What drives the motion of the Earth’s tectonic plates? Partly, it is convection, the process by which heat energy is transferred by currents in a liquid or gas. Convection currents within the mantle carry tectonic plates along with the slowly moving mantle like giant rafts carried along by a current in a river. To help students understand this idea, soapy water in a pie pan is heated from below and convections currents can be observed forming and moving in the soapy water. Several prelude demonstrations help students recognize that hot things rise and cold things sink.


3. Journey Through Earth

Summary
In the style of Jules Verne’s book Journey to the Center of the Earth, take your students on a walk, using sidewalk chalk to mark the boundaries between the different layers inside our planet. After you pass through each layer, tell your students about the layer of the Earth they just traveled through. This lesson was developed by Eric Muller of the Exploratorium Teachers’ Institute. Here you will find a student handout for taking notes during the walk, a teacher cheat sheet and some assessment ideas. Download a detailed lesson plan for this activity from Eric Muller’s website, originally published in The Science Teacher, September 1995.


2. Plate Patterns

Summary
Kilauea Crater, Hawaii: Pu'u 'O'o crater at dusk. Image courtesy of USGS.Kilauea Crater, Hawaii: Pu'u 'O'o crater at dusk. Image courtesy of USGS.Starting with an earthquake epicenter map (generated by students in The Big One activity), students add information about where active volcanoes are located and the location of the mid-ocean ridges. With the combined information about volcanoes, mid-ocean ridges, and earthquake epicenters, student can trace the boundaries of the Earth’s major plates. On individual student maps containing earthquake epicenter data, they outline the plate boundaries, learn the names of each plate, and use colored pencils to highlight volcano zones and mid-ocean ridges. Future activities in this box have students adding plate direction and speed information to student maps as well as labeling 4 different types of plate boundaries: continent-continent convergent boundaries, subducting convergent boundaries, transform boundaries, and divergent boundaries. The direction and speed of many plates can be inferred from the opposition of mid-ocean ridges on one side of the plate and volcano zones on the other.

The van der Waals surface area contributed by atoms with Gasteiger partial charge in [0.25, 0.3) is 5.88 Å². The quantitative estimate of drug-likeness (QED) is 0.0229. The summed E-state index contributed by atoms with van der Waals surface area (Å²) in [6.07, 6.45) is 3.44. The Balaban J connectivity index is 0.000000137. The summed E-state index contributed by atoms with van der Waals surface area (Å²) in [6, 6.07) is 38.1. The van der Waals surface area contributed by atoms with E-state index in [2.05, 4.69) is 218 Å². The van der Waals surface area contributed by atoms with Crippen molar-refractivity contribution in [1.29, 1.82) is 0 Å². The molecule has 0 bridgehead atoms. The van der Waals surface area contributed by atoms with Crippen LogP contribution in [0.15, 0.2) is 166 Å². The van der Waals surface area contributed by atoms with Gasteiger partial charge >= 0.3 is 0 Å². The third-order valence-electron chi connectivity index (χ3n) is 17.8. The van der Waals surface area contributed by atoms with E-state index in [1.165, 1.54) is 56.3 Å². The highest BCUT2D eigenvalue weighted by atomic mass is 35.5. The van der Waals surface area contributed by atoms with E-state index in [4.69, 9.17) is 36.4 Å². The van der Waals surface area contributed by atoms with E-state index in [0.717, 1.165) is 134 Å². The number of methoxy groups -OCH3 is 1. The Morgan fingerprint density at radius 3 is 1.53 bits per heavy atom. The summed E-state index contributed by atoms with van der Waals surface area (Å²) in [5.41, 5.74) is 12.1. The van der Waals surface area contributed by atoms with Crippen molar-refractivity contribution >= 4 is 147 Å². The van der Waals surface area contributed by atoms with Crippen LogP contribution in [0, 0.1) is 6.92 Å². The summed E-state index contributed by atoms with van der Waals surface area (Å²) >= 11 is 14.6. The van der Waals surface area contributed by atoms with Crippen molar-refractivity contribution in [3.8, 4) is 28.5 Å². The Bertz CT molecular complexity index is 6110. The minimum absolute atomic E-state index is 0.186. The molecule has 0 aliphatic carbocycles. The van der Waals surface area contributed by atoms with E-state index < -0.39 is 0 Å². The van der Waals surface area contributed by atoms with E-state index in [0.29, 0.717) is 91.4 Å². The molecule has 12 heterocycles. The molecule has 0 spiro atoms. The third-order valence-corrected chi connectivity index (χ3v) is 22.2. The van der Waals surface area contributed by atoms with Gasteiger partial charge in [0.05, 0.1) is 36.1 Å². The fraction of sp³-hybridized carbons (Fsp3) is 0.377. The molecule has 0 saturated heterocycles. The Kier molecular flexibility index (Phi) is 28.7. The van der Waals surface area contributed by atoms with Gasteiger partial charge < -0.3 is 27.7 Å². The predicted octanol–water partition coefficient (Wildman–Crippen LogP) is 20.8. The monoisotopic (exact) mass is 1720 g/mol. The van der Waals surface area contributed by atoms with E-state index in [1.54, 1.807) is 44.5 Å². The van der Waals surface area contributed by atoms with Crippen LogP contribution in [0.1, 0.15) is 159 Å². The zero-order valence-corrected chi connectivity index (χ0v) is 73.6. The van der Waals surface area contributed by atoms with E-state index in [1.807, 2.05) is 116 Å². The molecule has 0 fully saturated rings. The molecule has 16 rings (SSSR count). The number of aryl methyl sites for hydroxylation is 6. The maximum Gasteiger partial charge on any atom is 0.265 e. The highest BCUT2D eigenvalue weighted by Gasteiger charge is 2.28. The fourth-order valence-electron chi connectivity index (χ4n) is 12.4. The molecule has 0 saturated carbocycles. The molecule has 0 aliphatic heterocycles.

1. The Big One

Summary
San Francisco, 1906: Aftermath of the 7.8 magnitude earthquake that caused an estimated 3,000 deaths and $524 million in damage.San Francisco, 1906: Aftermath of the 7.8 magnitude earthquake that caused an estimated 3,000 deaths and $524 million in damage.Students use the USGS World Earthquake Archive to research the major earthquakes in recorded history. Each student is given a range of dates and assembles a table of facts on 10 earthquakes within that time frame. Students present their research and plot the locations of their earthquakes on a large world map, thereby discovering distinct earthquake zones that define the boundaries of the earth’s plates (see the Plate Patterns activity for ways to elaborate on this idea).

Objectives
Can use the USGS Earthquake Archives to research information about historically important earthquakes around the world.
Can diagram and explain what causes earthquakes in general terms.
Can understand and use basic earthquake terminology (fault, epicenter, magnitude, etc.)
Can use latitude and longitude information to plot locations on a world map.

Vocabulary
fault
earthquake
epicenter
magnitude
seismogram
latitude
longitude
tectonic plate


Sub Plan - Earthquake Fingerprints

Summary
Seismogram: Image created by Crickett.Seismogram: Image created by Crickett.Using the excellent Virtual Courseware - Earthquake program , students learn how to read a seismogram and use them to triangulate the epicenter of an earthquake. This program leads students step by step through the entire process of measuring the epicenter and calculating the magnitude of an earthquake. There is also an assessment tool associated with the program so that you can monitor how well your students did on the review quiz at the end of the activity.